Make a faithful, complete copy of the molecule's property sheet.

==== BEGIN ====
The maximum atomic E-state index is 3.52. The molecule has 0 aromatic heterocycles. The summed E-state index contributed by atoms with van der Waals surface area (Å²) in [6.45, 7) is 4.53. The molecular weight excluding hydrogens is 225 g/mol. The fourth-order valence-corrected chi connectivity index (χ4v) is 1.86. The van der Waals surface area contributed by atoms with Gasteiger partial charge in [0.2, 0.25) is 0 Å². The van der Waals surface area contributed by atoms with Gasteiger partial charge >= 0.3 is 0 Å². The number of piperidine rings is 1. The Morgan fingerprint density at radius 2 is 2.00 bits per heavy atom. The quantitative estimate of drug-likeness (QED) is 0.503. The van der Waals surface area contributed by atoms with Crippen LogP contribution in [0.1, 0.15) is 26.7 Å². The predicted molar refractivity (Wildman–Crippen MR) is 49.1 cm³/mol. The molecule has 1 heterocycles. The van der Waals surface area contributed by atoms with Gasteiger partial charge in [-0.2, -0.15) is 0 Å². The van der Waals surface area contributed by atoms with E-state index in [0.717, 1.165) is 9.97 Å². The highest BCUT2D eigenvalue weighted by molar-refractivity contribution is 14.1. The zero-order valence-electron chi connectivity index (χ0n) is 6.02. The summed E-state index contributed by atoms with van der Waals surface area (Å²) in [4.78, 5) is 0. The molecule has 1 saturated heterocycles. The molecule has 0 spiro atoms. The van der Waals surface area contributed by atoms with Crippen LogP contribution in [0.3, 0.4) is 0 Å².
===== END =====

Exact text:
The maximum atomic E-state index is 3.52. The molecule has 0 aromatic heterocycles. The summed E-state index contributed by atoms with van der Waals surface area (Å²) in [6.45, 7) is 4.53. The molecular weight excluding hydrogens is 225 g/mol. The fourth-order valence-corrected chi connectivity index (χ4v) is 1.86. The van der Waals surface area contributed by atoms with Gasteiger partial charge in [0.2, 0.25) is 0 Å². The van der Waals surface area contributed by atoms with Gasteiger partial charge >= 0.3 is 0 Å². The number of piperidine rings is 1. The Morgan fingerprint density at radius 2 is 2.00 bits per heavy atom. The quantitative estimate of drug-likeness (QED) is 0.503. The van der Waals surface area contributed by atoms with Crippen LogP contribution in [0.1, 0.15) is 26.7 Å². The predicted molar refractivity (Wildman–Crippen MR) is 49.1 cm³/mol. The molecule has 1 heterocycles. The van der Waals surface area contributed by atoms with Gasteiger partial charge in [-0.2, -0.15) is 0 Å². The van der Waals surface area contributed by atoms with E-state index in [0.717, 1.165) is 9.97 Å². The highest BCUT2D eigenvalue weighted by molar-refractivity contribution is 14.1. The zero-order valence-electron chi connectivity index (χ0n) is 6.02. The summed E-state index contributed by atoms with van der Waals surface area (Å²) in [4.78, 5) is 0. The molecule has 1 saturated heterocycles. The molecule has 0 spiro atoms. The van der Waals surface area contributed by atoms with Crippen LogP contribution in [0.3, 0.4) is 0 Å².